I came to find that I'm not as good at writing down and following directions as I thought I was. I don't know where El Pomar and Cripple Creek roads are exactly but they weren't where I or my GPS expected them to be, no matter, the route is there if you look hard enough and keep the front wheel pointing North by Northwest. Having a GPS with some real maps loaded in it might have helped too. Even using the GPS I was able to find a store in Paso Robles to replace the charging cord for my cellphone. It seems that bringing 3 devices that need charging with 3 separate cords only works if you bring the right 3. Why I brought, let alone still own a USB cord for a phone I haven't used for over 3 years remains a mystery to me.

But In the meantime, the fishnchips at the Main St Grill are as good as i remembered them being and the sleeves kept me warm enough to make it there and then here to my rather large motel room in San Simeon booked well in advance with that company that Capt. Kirk used to shill for, a little sore but a little bit satisfied too.

More to come...
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Old 06-16-2012, 08:53 PM   #4
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Look forward seeing this, as a very young person i lived in Santa Cruz near Glen Arbor. I'm sure there has been a few changes
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Old 06-17-2012, 03:37 PM   #5
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Just a few notes along the way...

I am sitting In Carmel, drinking coffee and enjoying what seems to be a pretty good peanut butter cookie. Very late start today due to family matters in Santa Cruz and a long, very long, breakfast with an old friend and his wife in Scott's Valley this morning.

A few random observations; traffic in and around Santa Cruz on graduation weekends is completely crazy and that comes from someone who has worked as a motorcycle messenger and ridden the mean streets of Los Angeles for many years.

The guys who work at and own "We All Ride" in Soquel are a great bunch of guys, I stopped there to try and solve an intermittent vibration issue on Friday, decided I needed a new front tire, Ted (owner), was able to get one ordered for a Saturday delivery. I've had far worse service in far bigger shops, can't thank him and his guys enough. More to come about the fun I had there resulting in me also buying a new helmet later.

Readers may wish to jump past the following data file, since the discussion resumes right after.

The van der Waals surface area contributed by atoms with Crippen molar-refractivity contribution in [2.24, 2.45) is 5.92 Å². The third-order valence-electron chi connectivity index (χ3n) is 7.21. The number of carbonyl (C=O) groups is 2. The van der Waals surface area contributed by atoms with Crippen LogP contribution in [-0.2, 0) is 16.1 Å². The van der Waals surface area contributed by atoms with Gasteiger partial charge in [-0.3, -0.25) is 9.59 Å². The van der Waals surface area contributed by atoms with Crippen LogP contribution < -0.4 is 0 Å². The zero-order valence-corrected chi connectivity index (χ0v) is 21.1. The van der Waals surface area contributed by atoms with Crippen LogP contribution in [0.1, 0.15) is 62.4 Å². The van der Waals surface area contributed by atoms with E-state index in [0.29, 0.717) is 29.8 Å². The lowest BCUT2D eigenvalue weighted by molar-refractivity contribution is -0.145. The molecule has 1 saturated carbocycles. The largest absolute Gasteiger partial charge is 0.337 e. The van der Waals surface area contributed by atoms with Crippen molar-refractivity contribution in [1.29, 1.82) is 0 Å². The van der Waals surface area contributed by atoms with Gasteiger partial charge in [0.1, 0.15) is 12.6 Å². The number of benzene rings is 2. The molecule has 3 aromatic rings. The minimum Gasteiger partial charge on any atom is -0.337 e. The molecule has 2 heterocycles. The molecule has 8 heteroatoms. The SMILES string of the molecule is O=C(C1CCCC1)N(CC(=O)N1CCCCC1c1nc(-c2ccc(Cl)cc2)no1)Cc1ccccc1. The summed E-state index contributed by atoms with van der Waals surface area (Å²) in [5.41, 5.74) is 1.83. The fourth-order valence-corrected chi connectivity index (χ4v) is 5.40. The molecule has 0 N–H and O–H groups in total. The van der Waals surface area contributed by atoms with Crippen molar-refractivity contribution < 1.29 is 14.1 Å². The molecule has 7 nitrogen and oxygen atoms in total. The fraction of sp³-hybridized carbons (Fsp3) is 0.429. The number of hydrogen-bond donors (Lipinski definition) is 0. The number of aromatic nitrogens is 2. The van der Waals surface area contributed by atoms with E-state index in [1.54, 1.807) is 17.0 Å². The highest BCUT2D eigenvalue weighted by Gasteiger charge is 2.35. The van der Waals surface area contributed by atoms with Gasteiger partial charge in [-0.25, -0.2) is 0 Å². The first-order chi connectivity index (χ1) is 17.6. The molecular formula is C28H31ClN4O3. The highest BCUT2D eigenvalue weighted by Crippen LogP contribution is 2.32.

The Cheesecake Factory is a wonder, as in I wonder how they manage to stay in business.

Bicyclists in Santa Cruz take their rights to the road very seriously.

I don't know why there are so many negative reviews written about the camping at Henry Cowell Redwoods Park.

People should try turning their flashlights off while walking thru campgrounds once in a while.

Never, ever, trust that your helmet won't fall off the seat of your motorcycle in a parking lot.

The weather in this area is amazing.


More to come...
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Old 06-17-2012, 10:44 PM   #6
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A little less random and a little more thought...

Or at least I hope so.

Sleep comes as a bonus to me at times, I suffer from insomnia usually brought on by stress, sometimes brought on by nothing at all. Last night I was out like a light, the ride thru Carrizo was not only beautiful it apparently tired me out enough that sleep came without its usual issues.

I wake bright and early and after what seems like forever but was really about 2 and half hours I have eaten, done some minor maintenance on the bike, packed and am ready to depart up the only real road here, it leads up, thru and into Big Sur and then to the Monterey peninsula. I have about 150 miles to go today with a relatively late deadline so I take my time.

Theres really not much one can do along this road but take your time, there are always work crews busy rebuilding, repaving, and replacing the road. Like the workers on the Golden Gate bridge who, rumor has it, finish at one end and then start right back up again. Nature won't be denied and the cliffsides give up their layers of rock, brush and trees in a never ending cycle, returning all to the sea.

I rode this road a year or so ago, just hours after I passed thru, a bridge was washed away. They're rebuilding it again and I can only ride along and wonder how long it will be before it too, falls into the sea below.

A brief diversion to recommend some reading material. "The Control of Nature" by John McPhee. A collection of essays that explore the interactions and the follies of human beings and their attempts to beat Nature. Spoiler alert, nature usually wins.

Stopping for coffee in Gorda by the Sea I cave in and order a brownie to go with it. I manage to avoid a diabetic coma by only eating half of it, saving the rest for another time.

Along the I'm noticing some unfamiliar extra-normal vibrations coming thru the foot pegs. Both random and regular as they come and go I decide it might be worth trying to find a shop along the way. I use the mighty iPad and a wifi connection to look for shops near or in Santa Cruz. I find one that looks promising in nearby Soquel called "We all Ride". Making my way there I ride thru and around the extra traffic that comes with graduation weekend along with the normal beachgoers to
Santa Cruz. It's exhilarating and incredibly frustrating at the same time.